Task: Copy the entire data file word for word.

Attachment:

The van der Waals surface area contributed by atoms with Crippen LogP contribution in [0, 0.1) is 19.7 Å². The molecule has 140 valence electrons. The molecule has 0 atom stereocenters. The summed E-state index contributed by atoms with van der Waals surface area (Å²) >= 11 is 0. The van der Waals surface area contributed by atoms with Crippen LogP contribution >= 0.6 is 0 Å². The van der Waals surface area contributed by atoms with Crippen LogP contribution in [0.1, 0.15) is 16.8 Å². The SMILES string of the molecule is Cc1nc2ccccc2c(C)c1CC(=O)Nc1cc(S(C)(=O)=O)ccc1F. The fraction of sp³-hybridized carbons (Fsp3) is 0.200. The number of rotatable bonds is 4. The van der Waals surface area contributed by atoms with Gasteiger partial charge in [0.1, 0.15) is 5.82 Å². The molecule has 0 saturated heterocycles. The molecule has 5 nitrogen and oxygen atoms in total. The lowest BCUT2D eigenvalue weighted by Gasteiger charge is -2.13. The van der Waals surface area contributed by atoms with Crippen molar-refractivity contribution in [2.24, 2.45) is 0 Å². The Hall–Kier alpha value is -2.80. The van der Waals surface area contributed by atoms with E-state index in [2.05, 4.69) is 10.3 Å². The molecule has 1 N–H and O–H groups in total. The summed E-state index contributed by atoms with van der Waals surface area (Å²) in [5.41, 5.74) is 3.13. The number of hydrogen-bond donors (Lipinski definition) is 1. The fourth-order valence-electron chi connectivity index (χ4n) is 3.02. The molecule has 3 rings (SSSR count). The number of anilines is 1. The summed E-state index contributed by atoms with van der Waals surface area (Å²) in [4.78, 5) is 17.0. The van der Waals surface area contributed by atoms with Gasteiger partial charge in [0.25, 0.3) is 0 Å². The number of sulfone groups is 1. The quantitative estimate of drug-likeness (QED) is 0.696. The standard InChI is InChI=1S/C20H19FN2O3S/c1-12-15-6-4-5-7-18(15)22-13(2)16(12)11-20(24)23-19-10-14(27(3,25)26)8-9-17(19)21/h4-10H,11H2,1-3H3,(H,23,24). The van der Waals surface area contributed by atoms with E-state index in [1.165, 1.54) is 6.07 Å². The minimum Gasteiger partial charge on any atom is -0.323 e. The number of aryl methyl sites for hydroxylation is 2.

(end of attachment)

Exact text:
The van der Waals surface area contributed by atoms with Crippen LogP contribution in [0, 0.1) is 19.7 Å². The molecule has 140 valence electrons. The molecule has 0 atom stereocenters. The summed E-state index contributed by atoms with van der Waals surface area (Å²) >= 11 is 0. The van der Waals surface area contributed by atoms with Crippen LogP contribution >= 0.6 is 0 Å². The van der Waals surface area contributed by atoms with Crippen LogP contribution in [0.1, 0.15) is 16.8 Å². The SMILES string of the molecule is Cc1nc2ccccc2c(C)c1CC(=O)Nc1cc(S(C)(=O)=O)ccc1F. The fraction of sp³-hybridized carbons (Fsp3) is 0.200. The number of rotatable bonds is 4. The van der Waals surface area contributed by atoms with Gasteiger partial charge in [0.1, 0.15) is 5.82 Å². The molecule has 0 saturated heterocycles. The molecule has 5 nitrogen and oxygen atoms in total. The lowest BCUT2D eigenvalue weighted by Gasteiger charge is -2.13. The van der Waals surface area contributed by atoms with Crippen molar-refractivity contribution in [2.24, 2.45) is 0 Å². The Hall–Kier alpha value is -2.80. The van der Waals surface area contributed by atoms with E-state index in [2.05, 4.69) is 10.3 Å². The molecule has 1 N–H and O–H groups in total. The summed E-state index contributed by atoms with van der Waals surface area (Å²) in [5.41, 5.74) is 3.13. The number of hydrogen-bond donors (Lipinski definition) is 1. The fourth-order valence-electron chi connectivity index (χ4n) is 3.02. The molecule has 3 rings (SSSR count). The number of anilines is 1. The summed E-state index contributed by atoms with van der Waals surface area (Å²) in [4.78, 5) is 17.0. The van der Waals surface area contributed by atoms with Gasteiger partial charge in [0.25, 0.3) is 0 Å². The number of sulfone groups is 1. The quantitative estimate of drug-likeness (QED) is 0.696. The standard InChI is InChI=1S/C20H19FN2O3S/c1-12-15-6-4-5-7-18(15)22-13(2)16(12)11-20(24)23-19-10-14(27(3,25)26)8-9-17(19)21/h4-10H,11H2,1-3H3,(H,23,24). The van der Waals surface area contributed by atoms with E-state index in [1.165, 1.54) is 6.07 Å². The minimum Gasteiger partial charge on any atom is -0.323 e. The number of aryl methyl sites for hydroxylation is 2.